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Polypharmacy among inpatients aged 70 years or older in Australia

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Research has confirmed a significant association between polypharmacy — defined here as five or more regular prescription medications1 — and adverse outcomes among older people living in the community. The associations of polypharmacy in older people admitted to hospital have been less extensively explored. Older inpatients are a vulnerable group, at high risk of prolonged hospital stays, institutionalisation and death.2 Several studies have reported a high prevalence of potentially inappropriate medications among older inpatients (ranging from 20%3 to 60%4) and, while potentially inappropriate medications have been linked to adverse drug reactions,5 the most significant predictor of adverse drug reactions among inpatients is the number of medications prescribed.6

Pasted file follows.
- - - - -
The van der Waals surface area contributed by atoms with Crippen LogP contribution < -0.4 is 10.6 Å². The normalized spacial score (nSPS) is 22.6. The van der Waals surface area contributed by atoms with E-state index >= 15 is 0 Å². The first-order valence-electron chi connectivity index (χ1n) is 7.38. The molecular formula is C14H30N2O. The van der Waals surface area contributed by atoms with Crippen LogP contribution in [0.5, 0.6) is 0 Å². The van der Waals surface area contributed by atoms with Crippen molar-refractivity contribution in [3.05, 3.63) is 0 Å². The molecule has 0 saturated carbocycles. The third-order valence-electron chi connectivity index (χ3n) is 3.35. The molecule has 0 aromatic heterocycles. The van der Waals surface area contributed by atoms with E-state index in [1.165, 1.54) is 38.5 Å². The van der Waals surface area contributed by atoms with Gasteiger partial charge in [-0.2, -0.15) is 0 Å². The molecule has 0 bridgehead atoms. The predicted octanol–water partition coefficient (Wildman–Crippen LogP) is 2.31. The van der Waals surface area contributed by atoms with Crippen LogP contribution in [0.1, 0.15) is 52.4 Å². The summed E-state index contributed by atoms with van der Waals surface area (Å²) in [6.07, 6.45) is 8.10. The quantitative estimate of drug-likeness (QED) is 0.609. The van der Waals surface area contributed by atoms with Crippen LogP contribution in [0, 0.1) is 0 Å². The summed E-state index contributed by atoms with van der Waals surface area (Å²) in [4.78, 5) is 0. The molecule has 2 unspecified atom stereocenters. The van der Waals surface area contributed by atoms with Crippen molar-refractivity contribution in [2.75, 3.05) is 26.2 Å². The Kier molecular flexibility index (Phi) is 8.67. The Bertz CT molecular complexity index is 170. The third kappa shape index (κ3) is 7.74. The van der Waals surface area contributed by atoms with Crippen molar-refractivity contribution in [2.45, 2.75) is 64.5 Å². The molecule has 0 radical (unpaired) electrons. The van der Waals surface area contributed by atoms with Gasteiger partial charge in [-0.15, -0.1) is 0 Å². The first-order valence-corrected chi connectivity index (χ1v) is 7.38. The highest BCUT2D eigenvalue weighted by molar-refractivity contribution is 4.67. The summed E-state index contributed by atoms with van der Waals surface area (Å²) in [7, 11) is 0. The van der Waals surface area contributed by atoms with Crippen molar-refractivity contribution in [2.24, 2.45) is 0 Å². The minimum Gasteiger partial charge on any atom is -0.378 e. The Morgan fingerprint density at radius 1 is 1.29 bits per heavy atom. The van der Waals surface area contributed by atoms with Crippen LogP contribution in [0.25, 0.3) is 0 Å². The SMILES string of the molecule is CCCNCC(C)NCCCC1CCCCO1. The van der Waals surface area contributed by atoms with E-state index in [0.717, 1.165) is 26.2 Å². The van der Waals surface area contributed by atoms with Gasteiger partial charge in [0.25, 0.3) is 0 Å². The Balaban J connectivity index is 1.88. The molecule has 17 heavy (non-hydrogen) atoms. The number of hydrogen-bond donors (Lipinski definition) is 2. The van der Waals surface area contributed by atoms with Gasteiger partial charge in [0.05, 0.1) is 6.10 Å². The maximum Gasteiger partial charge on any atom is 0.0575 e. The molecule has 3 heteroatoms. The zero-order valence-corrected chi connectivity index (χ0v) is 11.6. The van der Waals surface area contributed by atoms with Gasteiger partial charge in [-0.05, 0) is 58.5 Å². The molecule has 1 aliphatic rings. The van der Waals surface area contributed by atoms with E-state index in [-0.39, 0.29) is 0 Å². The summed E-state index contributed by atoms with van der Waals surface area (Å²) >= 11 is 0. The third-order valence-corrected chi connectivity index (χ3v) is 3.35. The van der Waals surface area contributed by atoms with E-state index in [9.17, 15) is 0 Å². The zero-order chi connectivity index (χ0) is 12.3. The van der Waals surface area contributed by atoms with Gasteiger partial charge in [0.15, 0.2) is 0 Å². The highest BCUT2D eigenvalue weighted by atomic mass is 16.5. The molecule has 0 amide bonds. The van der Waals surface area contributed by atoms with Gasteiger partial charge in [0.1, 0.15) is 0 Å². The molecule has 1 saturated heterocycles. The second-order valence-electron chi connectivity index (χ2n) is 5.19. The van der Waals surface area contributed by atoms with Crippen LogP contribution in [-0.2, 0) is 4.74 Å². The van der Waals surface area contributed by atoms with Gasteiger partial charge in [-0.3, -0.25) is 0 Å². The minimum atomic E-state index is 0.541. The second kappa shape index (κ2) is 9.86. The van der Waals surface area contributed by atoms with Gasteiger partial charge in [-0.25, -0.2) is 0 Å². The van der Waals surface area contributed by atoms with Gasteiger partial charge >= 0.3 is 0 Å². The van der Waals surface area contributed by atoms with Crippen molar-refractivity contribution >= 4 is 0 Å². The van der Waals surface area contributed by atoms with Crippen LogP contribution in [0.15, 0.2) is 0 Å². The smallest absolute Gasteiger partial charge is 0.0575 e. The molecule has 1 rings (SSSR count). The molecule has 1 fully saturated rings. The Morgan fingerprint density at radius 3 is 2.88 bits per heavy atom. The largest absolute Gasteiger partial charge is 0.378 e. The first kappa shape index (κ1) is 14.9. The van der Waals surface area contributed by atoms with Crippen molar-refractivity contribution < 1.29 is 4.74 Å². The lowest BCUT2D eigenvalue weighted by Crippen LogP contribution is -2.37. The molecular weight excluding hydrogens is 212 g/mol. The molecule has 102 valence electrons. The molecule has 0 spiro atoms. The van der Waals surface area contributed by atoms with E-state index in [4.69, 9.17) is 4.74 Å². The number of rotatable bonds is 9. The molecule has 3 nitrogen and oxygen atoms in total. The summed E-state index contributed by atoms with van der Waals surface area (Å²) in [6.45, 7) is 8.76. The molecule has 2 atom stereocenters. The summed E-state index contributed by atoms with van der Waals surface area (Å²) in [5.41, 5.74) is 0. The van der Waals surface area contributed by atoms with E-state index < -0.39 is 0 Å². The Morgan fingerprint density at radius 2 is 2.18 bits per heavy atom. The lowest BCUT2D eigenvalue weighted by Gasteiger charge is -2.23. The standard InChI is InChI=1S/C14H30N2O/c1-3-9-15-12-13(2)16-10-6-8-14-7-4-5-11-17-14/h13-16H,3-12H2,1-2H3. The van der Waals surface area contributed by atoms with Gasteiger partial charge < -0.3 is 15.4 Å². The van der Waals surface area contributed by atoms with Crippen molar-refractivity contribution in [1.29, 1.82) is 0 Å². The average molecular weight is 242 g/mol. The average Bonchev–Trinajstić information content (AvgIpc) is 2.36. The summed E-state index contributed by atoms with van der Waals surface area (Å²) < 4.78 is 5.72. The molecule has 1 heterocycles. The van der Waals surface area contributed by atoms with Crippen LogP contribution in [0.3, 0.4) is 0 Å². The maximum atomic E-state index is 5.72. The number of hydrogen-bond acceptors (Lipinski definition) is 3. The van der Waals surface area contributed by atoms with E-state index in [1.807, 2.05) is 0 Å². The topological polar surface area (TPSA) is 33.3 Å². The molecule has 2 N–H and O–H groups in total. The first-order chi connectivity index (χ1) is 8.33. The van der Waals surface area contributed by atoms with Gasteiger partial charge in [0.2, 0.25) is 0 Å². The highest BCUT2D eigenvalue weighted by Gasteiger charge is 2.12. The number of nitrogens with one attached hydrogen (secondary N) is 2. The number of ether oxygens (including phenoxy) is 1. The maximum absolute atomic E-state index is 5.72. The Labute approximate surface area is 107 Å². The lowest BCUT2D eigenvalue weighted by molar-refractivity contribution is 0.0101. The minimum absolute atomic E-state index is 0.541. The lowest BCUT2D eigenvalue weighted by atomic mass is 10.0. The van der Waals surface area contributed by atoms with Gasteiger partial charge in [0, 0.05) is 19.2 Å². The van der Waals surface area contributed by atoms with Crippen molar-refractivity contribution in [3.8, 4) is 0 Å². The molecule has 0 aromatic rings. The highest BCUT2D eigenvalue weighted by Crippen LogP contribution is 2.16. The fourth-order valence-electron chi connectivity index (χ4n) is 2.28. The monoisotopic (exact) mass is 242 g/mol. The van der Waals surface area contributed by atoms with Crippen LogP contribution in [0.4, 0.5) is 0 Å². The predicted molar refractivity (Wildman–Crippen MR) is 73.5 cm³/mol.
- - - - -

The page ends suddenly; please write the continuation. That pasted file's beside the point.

Medications can, of course, prolong life and prevent serious morbid events in older people. People aged 80 years and over are at highest risk of cardiovascular events, and the absolute benefits of primary and secondary prevention may be greatest in this group.7 Medications can also improve quality of life through symptom control and maintenance of function. Individualisation of therapy should underpin prescribing, weighing up the potential benefits…